WotNot was thus born. Since then, WotNot has helped companies cut expenses while improving the customer experience.
We take pride in the simplicity of our chatbot platform, which sets it apart from more intricate and technological chatbot solutions.
What marketing techniques did you use to grow your company?
We put a lot of things to the test. However, the following has persisted and assisted us in reaching where we are now:
creation and marketing of content
CRO and SEO
Customer feedback and suggestions
Launch of the Market for Going Freemium Integration on Product Hunt
What are you doing right now? What are your long-term goals?
We’re doing well, thank you. Since our initial project, we have worked with customers in the automotive, advertising, eCommerce, healthcare, and other sectors as a technical and product development partner. I started the business in 2009 with five other people, and we gave it all. We presently have 140 members, and through 2022, our membership will grow consistently.
In the modern day, it is challenging to ignore the influence of technology on business, much alone its incredible rate of expansion. Technology breakthroughs like artificial intelligence and cloud databases are quickly changing the business scene, whether you are a major corporation or a small enterprise.
The business environment will change as a result of technology, whether we look out five or fifty years. Although “digital disruption” may sound like a buzzword, its scale and impact are more clear than ever.
What have you learned most importantly while starting WotNot?
There have been lessons discovered along the way and throughout each phase of our growth. Here are a few examples that sprang to mind:
Spend time cultivating your relationships. Network with other IT entrepreneurs and pick their brains. Find out what mistakes they are making and try to avoid them.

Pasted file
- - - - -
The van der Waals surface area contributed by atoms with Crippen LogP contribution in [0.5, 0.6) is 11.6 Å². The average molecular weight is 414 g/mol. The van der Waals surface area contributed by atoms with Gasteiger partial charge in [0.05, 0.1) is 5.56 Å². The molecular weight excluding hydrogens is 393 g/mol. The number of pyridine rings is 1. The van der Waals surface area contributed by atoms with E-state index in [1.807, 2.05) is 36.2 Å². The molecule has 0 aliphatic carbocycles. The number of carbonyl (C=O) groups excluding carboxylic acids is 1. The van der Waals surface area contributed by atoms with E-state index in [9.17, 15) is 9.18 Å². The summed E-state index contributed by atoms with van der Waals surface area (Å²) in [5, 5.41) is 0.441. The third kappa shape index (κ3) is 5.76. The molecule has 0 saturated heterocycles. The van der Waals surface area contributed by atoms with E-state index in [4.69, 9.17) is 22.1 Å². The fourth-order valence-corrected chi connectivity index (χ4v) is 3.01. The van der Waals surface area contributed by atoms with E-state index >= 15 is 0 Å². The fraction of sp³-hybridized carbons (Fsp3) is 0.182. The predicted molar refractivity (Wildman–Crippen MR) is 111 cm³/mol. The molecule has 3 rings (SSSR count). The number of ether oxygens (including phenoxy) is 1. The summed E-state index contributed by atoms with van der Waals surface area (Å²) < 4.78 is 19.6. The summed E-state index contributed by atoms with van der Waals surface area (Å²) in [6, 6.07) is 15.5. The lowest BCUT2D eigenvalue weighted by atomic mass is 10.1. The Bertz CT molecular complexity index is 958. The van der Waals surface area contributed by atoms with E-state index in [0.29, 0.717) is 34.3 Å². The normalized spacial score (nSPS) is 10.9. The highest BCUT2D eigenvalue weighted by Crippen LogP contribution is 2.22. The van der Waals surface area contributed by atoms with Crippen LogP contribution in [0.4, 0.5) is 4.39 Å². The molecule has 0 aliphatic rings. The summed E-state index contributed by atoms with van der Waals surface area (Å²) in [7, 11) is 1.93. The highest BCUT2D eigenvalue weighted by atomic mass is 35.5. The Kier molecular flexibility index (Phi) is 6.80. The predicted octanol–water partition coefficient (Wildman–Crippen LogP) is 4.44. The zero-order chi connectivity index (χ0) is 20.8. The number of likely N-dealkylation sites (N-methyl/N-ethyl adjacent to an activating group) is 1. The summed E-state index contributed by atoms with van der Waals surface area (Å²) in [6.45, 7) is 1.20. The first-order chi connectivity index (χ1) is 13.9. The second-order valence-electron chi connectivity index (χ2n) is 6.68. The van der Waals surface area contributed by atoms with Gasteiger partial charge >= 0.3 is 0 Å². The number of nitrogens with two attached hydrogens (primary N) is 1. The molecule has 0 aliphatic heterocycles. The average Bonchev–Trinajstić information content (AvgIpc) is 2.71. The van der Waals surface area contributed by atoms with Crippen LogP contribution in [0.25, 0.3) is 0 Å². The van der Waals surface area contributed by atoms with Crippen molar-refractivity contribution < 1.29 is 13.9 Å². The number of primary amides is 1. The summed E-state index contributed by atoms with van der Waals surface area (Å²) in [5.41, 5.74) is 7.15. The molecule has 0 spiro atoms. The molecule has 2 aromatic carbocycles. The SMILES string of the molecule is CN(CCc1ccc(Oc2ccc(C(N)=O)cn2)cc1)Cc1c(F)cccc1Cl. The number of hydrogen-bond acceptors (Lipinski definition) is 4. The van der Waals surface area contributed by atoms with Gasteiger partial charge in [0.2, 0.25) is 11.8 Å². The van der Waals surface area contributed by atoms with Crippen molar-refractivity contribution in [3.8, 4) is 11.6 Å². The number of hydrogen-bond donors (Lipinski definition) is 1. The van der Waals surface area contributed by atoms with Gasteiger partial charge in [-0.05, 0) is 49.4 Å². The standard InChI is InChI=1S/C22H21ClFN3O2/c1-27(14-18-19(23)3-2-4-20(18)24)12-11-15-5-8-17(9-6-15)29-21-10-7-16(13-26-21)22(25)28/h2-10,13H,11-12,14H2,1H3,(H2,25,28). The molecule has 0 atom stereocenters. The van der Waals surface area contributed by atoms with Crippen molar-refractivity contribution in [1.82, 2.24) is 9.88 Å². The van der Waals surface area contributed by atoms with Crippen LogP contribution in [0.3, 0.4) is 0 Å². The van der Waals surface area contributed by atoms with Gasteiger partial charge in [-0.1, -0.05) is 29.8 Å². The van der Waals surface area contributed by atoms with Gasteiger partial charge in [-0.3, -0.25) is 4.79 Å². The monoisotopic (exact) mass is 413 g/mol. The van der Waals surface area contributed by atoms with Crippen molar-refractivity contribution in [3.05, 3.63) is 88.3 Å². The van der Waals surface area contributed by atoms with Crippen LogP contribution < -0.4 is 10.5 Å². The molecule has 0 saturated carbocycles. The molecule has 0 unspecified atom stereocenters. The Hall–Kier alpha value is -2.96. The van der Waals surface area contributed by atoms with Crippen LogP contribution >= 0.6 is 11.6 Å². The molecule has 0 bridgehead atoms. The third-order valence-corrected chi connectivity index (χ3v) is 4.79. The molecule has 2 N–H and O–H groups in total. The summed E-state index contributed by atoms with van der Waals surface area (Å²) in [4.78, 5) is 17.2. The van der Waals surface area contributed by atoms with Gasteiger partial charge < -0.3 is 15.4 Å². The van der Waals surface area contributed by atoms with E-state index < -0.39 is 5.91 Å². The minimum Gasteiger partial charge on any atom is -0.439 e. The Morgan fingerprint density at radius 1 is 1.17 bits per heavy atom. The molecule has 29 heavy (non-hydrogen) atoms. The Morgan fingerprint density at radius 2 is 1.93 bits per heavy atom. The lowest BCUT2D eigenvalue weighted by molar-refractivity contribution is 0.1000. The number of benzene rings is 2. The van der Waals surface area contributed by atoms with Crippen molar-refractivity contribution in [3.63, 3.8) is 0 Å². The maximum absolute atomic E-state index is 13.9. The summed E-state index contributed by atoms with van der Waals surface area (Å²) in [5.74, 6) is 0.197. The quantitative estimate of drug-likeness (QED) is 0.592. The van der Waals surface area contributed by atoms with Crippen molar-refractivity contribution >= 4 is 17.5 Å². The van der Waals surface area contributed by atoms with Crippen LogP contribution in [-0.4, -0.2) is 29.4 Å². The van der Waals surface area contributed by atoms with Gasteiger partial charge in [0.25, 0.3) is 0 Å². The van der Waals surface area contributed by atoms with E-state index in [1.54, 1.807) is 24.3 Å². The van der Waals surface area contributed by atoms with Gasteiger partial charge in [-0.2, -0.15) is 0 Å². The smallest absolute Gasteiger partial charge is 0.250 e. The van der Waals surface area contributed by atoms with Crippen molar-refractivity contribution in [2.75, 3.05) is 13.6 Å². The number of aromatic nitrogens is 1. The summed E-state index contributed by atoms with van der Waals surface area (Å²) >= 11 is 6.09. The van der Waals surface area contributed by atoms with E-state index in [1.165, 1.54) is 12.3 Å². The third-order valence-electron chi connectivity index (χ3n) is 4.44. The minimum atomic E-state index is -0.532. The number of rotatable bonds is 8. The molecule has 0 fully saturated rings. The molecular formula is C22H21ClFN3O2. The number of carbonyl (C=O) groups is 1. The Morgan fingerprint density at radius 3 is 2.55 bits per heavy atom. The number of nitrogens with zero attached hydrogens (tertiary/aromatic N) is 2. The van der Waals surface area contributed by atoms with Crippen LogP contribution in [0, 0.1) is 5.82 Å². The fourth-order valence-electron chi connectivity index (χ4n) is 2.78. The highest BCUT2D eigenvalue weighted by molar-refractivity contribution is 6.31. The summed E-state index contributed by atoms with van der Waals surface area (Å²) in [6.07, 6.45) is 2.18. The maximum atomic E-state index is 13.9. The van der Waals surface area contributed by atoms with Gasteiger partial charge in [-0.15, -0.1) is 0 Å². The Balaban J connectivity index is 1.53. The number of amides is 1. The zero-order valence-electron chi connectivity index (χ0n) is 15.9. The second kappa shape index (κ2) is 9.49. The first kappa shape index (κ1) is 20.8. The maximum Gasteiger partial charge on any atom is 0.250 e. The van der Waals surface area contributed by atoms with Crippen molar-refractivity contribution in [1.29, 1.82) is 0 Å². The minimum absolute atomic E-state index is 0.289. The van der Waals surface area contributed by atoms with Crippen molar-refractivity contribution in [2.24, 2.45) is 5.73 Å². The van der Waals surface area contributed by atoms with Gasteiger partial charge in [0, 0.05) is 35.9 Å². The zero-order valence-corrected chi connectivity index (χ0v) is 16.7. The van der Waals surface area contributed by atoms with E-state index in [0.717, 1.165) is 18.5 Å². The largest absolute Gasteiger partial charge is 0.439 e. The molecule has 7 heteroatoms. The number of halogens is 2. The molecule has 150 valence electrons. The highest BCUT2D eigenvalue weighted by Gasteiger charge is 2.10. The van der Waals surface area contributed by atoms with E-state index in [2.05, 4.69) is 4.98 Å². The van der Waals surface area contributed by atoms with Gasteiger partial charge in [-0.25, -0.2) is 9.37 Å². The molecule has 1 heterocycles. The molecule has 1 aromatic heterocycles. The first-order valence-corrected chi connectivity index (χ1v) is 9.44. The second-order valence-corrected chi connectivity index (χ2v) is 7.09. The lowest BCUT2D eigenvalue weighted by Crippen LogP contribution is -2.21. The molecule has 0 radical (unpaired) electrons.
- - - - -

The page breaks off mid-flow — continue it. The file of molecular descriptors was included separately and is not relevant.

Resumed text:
Consider value. Keep an eye on the market, but try not to focus too much on rivals. Instead, make an effort to provide your clients with as much value as you can.
Never stop learning. Be a lifelong learner. Whatever your job, you don’t want to fall behind since technology is always changing.
There will always be problems to solve and blazes to put out. You must assess, pick your battles, and separate good challenges from bad ones. Find the areas where procedures and systems may be strengthened to avoid the risk.
Recruit people that agree with your idea. It’s all about finding inspiration in one another and sharing knowledge. Advancement in challenging circumstances needs outstanding teamwork.
What books and sources would you recommend?
The following articles and podcasts act as sources of motivation for me as a software entrepreneur:
Ben Horowitz’s The Difficult Thing About Difficult Things
The 4-Hour Workweek by Tim Ferriss is a well-known book.
the book The Lean Startup by Eric Ries
Chris Guillebeau wrote a book titled The $100 Startup.
Founders of Jessica Livingston at Work
Jim Collins’ podcasts, Why Some Businesses Make the Leap and Others Don’t
Ideas from HBR The Scalability Masters of This Week in Startups
Program by Tim Ferriss The World in the Future